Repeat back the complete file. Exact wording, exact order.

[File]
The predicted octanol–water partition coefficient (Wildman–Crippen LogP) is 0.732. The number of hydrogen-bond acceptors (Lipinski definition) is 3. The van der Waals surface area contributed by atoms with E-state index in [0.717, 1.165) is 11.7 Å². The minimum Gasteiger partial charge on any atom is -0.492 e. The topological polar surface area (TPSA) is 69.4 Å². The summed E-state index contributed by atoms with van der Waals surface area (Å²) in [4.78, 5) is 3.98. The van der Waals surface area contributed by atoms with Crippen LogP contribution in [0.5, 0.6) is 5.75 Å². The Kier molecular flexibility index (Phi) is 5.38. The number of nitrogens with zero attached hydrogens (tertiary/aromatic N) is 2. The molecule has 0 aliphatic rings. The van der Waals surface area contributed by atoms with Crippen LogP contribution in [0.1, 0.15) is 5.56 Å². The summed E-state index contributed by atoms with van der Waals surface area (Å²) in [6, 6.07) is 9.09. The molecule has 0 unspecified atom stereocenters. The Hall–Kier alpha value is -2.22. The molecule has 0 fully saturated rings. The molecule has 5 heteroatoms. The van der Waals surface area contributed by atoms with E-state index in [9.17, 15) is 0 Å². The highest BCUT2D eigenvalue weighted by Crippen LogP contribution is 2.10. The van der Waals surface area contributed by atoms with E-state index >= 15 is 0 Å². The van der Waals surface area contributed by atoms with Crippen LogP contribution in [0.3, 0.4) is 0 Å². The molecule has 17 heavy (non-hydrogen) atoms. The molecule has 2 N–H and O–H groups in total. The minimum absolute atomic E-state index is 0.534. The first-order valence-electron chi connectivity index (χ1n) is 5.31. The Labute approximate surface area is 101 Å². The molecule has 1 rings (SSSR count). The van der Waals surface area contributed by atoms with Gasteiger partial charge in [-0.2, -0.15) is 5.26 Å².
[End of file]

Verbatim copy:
The predicted octanol–water partition coefficient (Wildman–Crippen LogP) is 0.732. The number of hydrogen-bond acceptors (Lipinski definition) is 3. The van der Waals surface area contributed by atoms with E-state index in [0.717, 1.165) is 11.7 Å². The minimum Gasteiger partial charge on any atom is -0.492 e. The topological polar surface area (TPSA) is 69.4 Å². The summed E-state index contributed by atoms with van der Waals surface area (Å²) in [4.78, 5) is 3.98. The van der Waals surface area contributed by atoms with Crippen LogP contribution in [0.5, 0.6) is 5.75 Å². The Kier molecular flexibility index (Phi) is 5.38. The number of nitrogens with zero attached hydrogens (tertiary/aromatic N) is 2. The molecule has 0 aliphatic rings. The van der Waals surface area contributed by atoms with Crippen LogP contribution in [0.1, 0.15) is 5.56 Å². The summed E-state index contributed by atoms with van der Waals surface area (Å²) in [6, 6.07) is 9.09. The molecule has 0 unspecified atom stereocenters. The Hall–Kier alpha value is -2.22. The molecule has 0 fully saturated rings. The molecule has 5 heteroatoms. The van der Waals surface area contributed by atoms with E-state index in [9.17, 15) is 0 Å². The highest BCUT2D eigenvalue weighted by Crippen LogP contribution is 2.10. The van der Waals surface area contributed by atoms with E-state index >= 15 is 0 Å². The van der Waals surface area contributed by atoms with Crippen LogP contribution in [0.3, 0.4) is 0 Å². The molecule has 17 heavy (non-hydrogen) atoms. The molecule has 2 N–H and O–H groups in total. The minimum absolute atomic E-state index is 0.534. The first-order valence-electron chi connectivity index (χ1n) is 5.31. The Labute approximate surface area is 101 Å². The molecule has 1 rings (SSSR count). The van der Waals surface area contributed by atoms with Gasteiger partial charge in [-0.2, -0.15) is 5.26 Å².